I am Teratoma...

    I found this site through Google while looking for ways to enhance a project I've been spending a ridiculous amount of time on. I decided to join based on the way the community interacts/is moderated. I am currently using Roblox to create an unlimited museum of everything Teratomic (Whatever I Think is Neat). It's based on a template that favors the earliest versions of LEGO minifigs, a reverence for the original, generic smile face, and a large amount of artistic license based on things *I* think look better *my* way. For instance, I have always hated the way TLG *printed* the female "hourglass" figure on the front of their female minifigs' torsos. I would prefer TLG to create a separate female torso than to PRINT NEGATIVE SPACE onto a solid object. Does anyone else agree with me? I digress. Hi!
  6. Technirus

    RC modding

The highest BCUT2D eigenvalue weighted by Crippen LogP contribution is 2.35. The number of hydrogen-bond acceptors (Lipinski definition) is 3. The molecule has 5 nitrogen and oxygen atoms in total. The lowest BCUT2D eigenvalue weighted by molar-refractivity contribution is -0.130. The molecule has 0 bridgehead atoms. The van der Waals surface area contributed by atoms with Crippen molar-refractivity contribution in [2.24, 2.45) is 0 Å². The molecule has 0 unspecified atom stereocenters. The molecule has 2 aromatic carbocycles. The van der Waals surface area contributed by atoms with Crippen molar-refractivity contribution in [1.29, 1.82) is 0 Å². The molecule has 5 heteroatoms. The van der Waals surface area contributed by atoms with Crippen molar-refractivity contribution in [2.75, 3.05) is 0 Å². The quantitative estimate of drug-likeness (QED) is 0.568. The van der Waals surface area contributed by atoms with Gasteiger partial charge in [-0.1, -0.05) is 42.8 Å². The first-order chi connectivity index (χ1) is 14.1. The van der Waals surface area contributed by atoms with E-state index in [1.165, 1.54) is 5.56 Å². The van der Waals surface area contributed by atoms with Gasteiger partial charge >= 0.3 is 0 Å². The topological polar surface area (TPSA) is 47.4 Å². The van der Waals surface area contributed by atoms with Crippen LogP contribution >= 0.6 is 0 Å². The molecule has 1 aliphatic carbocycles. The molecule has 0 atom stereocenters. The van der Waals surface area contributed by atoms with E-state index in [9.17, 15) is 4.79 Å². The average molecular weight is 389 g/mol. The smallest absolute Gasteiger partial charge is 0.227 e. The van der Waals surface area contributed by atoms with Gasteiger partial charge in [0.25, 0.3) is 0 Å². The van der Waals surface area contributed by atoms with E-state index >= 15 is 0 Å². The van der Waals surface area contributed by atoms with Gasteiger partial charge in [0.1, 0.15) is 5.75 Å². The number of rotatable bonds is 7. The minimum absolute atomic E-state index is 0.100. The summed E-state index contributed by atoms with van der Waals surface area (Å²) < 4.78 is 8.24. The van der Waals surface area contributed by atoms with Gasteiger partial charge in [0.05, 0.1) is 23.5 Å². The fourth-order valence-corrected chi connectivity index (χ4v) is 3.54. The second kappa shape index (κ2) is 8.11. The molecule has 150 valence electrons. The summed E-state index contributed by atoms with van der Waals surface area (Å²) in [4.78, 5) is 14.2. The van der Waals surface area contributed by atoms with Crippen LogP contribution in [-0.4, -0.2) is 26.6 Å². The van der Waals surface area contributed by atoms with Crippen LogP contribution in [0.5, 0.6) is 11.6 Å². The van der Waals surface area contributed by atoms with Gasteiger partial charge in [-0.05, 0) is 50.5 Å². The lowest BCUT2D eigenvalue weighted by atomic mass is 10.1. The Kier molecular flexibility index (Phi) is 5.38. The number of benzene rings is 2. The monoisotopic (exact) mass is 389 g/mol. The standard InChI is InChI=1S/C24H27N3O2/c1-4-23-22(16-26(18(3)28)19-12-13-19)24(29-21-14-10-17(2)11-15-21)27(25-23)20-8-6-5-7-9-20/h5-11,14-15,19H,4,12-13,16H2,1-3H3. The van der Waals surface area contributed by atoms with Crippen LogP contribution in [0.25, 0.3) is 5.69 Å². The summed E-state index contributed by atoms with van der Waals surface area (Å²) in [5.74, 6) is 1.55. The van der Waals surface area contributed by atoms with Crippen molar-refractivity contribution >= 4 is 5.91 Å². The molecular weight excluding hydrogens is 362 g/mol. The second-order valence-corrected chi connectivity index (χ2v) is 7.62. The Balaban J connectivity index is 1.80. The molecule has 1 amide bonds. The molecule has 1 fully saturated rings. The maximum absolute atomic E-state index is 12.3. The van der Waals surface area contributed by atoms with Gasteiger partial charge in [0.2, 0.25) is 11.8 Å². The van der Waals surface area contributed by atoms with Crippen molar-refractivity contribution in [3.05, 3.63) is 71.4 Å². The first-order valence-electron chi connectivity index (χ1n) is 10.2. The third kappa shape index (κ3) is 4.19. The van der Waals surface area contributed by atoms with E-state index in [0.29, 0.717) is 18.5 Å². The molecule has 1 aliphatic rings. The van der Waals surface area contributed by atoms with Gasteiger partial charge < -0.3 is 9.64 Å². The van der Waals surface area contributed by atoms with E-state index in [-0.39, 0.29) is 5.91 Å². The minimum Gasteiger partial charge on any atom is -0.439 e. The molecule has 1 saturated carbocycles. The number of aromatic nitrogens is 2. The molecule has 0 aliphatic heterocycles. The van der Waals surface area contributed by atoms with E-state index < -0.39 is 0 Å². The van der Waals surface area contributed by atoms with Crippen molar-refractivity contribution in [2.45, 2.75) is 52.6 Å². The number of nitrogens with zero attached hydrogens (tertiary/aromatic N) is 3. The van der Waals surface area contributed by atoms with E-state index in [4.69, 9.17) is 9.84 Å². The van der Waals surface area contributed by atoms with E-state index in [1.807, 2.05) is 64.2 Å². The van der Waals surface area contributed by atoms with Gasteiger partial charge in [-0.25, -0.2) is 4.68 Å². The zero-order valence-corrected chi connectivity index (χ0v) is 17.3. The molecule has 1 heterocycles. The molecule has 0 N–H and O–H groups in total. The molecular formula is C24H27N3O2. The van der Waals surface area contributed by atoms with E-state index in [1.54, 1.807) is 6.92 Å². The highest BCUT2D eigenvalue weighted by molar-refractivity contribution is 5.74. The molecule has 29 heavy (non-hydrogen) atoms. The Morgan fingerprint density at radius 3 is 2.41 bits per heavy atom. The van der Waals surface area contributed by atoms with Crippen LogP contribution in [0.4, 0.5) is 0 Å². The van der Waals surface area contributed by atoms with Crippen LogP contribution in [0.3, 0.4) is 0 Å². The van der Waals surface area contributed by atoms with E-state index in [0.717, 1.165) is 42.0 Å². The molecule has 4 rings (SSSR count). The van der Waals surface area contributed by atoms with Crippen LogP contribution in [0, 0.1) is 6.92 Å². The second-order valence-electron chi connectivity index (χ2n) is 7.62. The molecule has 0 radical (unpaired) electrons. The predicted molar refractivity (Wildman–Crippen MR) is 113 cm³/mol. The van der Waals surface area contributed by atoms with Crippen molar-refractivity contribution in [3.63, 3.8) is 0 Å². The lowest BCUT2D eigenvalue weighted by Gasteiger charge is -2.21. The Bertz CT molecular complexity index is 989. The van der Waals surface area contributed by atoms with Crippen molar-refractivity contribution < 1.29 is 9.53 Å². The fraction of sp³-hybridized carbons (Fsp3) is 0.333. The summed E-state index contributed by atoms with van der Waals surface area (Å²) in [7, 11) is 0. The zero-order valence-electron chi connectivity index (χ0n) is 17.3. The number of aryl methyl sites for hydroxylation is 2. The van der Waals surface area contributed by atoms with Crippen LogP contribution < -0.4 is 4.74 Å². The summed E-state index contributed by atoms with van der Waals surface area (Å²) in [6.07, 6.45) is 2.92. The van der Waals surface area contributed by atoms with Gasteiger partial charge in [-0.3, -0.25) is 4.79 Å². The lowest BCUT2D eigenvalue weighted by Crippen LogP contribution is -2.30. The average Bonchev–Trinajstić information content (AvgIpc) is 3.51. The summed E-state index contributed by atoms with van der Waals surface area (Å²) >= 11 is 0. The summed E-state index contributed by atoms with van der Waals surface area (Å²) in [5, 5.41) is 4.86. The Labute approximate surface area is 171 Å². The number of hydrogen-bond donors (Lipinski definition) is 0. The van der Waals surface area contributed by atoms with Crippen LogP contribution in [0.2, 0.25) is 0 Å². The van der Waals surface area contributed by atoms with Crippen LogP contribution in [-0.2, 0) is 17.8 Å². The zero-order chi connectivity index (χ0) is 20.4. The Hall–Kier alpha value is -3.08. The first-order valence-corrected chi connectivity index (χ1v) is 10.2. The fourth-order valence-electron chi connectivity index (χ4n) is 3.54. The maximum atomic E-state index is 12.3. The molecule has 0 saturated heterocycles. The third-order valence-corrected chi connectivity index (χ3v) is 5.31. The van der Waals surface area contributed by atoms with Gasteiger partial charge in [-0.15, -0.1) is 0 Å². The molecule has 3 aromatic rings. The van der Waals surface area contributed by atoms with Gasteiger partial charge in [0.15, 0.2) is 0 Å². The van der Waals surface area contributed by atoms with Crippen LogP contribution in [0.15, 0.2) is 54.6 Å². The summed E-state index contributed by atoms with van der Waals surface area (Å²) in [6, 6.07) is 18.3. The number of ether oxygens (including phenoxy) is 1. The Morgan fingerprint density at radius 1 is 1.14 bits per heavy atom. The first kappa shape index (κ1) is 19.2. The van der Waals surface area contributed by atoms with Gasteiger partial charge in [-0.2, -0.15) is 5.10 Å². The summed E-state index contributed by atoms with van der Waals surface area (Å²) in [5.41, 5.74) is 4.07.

If You enjoy building chassis more than designing body designs, this is one of the best building styles for you: Buying Lego sets and making them remote-controlled. I have modded almost every Lego set I got over the last couple of years and made some guidlines for the best possible outcome. PLEASE NOTE: This are the guidlines I like to use. Other people might have different and I totally respect theirs. That's the best part about Lego: Everyone can build how they want, and it should always stay like that. I just thought I'd share my guidlines, as they may inspire some to also mod official Lego sets. ✴Do not change the look. Your only goal should be to make the model remote-controlled, not improving the appereance. ✴Always hide electric components. This is the statement that bothers me thr most: "I'll simply put the motor outside the body because I can't find any space inside". That way you not only wreck the model's looks, but also fail at the challenge of fitting everything inside. ✴Make reasonable changes. Before you mod a function, figure out if it will be convenient to operate. For example, it would not make sense to remote control a gearbox' motor, but having to switch the gears manually. ✴Do not add or remove any functions. The final outcome should still feel like the original model, just remote-controlled. If you follow this guidlines, your result should be a fun to play with, nice looking model. You succedeed, when the following conversation happens when showing your model to another Lego fan: A: " Look what I built" B: "Oh, nice, you got the xxx set' A: "Yes, I even made it remote-controlled, " B: "What?! How did you fit all that stuff in there? O_o" If you now feel like modding a Lego set, I've prepared some tips and set recommendations for you: ✔Make a plan: Think about where to put what component before building anything. Also have a second plan, as it often turns out something wont work the way you thought. (I often make plans before even owning the set by looking at the instructions) ✔Lights are a nice, but simple addition. You sometimes have to change the way they are mounted, but it pays off. ✔If you run out of space, remove the fake engine, it doesn't hurt that much. ✔Wires need more space than you think, so keep some room for them. (Especially when using lot of Leds) ✔A common setup is the following: Steering & driving RC, lights & gearbox' motor attached to switches. ✔Mid-range sets are the easiest to mod because they have the most space unused. ✔Assemble the set yourself, because you get a better understanding of how things work and what you can remove. I highly recommend the 42008 service truck and the 42006 excavator for modding, as they both have plenty of space left. I modded both of them, so feel free to ask me for help if you're stuck, I would be honored to help you out! Personally, I really enjoy RC modding Lego sets, and I hope this post inspires some of you to try it out too. I would love to hear about your ways of doing it! Greetings, Technirus